Saturday, September 25, 2004
From The New York Times, "Live from Miami, a style showdown":

What Mr. Kerry should do, she [Susan Batson, a longtime acting coach] explained, is open himself up. If he tries to be like the resolute Mr. Bush, he'll fall into his old trap: woodenness.

His greatest opportunity, she said, is to laugh more, to radiate a vulnerability with his eyes, a sense of compassion and wisdom, as opposed to single-mindedness and aggression. He can be "sort of a combination of Henry Fonda and James Stewart," she said.

Equally important to Mr. Kerry, she [Kathleen Hall Jamieson, the director of the Annenberg Public Policy Center at the University of Pennsylvania] said, is to refrain from using words like "gilded" and "panoply" at the lectern, as he has on the stump.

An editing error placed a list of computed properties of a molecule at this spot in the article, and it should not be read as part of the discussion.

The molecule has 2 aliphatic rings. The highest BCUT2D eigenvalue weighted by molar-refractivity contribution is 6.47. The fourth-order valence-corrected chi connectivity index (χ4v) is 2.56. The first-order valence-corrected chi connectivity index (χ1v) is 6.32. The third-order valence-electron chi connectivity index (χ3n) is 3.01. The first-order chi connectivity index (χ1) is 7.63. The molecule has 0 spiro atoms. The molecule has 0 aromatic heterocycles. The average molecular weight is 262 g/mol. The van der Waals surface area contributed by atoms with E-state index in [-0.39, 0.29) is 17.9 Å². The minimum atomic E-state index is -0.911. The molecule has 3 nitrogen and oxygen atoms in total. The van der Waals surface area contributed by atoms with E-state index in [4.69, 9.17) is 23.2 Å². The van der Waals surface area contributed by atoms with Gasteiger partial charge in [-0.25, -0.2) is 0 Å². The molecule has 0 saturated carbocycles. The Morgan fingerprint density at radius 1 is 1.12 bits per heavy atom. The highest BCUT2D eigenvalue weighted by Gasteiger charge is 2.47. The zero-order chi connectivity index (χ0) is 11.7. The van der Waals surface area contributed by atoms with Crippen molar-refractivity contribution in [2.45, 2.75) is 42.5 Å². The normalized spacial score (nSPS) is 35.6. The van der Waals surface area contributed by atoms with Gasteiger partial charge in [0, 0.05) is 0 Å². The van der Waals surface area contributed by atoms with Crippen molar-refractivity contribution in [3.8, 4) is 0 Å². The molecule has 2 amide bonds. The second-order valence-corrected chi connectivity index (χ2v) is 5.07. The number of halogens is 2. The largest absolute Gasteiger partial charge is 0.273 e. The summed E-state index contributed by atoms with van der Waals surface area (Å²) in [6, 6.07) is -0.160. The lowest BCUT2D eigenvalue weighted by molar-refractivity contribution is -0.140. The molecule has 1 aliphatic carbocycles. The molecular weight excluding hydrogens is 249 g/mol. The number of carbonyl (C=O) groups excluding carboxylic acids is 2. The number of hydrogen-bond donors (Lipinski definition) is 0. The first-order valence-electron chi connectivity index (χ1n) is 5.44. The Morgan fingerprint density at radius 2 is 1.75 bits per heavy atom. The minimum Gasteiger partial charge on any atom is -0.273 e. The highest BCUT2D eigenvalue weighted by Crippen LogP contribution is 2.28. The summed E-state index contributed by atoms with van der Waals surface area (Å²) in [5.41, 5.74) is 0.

"Words found on the SAT verbal exam," she added, "should not appear in candidate's speeches."

Goddamn it — who the bloody hell are these people — and why does anyone pay any heed to this kind of inane, so-called "advice"? A political leader needs fore-mostly to be able to change and shape public opinion, i.e., to lead; those who can't, but instead pander to the public with a total lack of judgement and intelligence, are not fit to govern. Which is depressing, since on this regard Bush and the Republicans have been doing such a better job.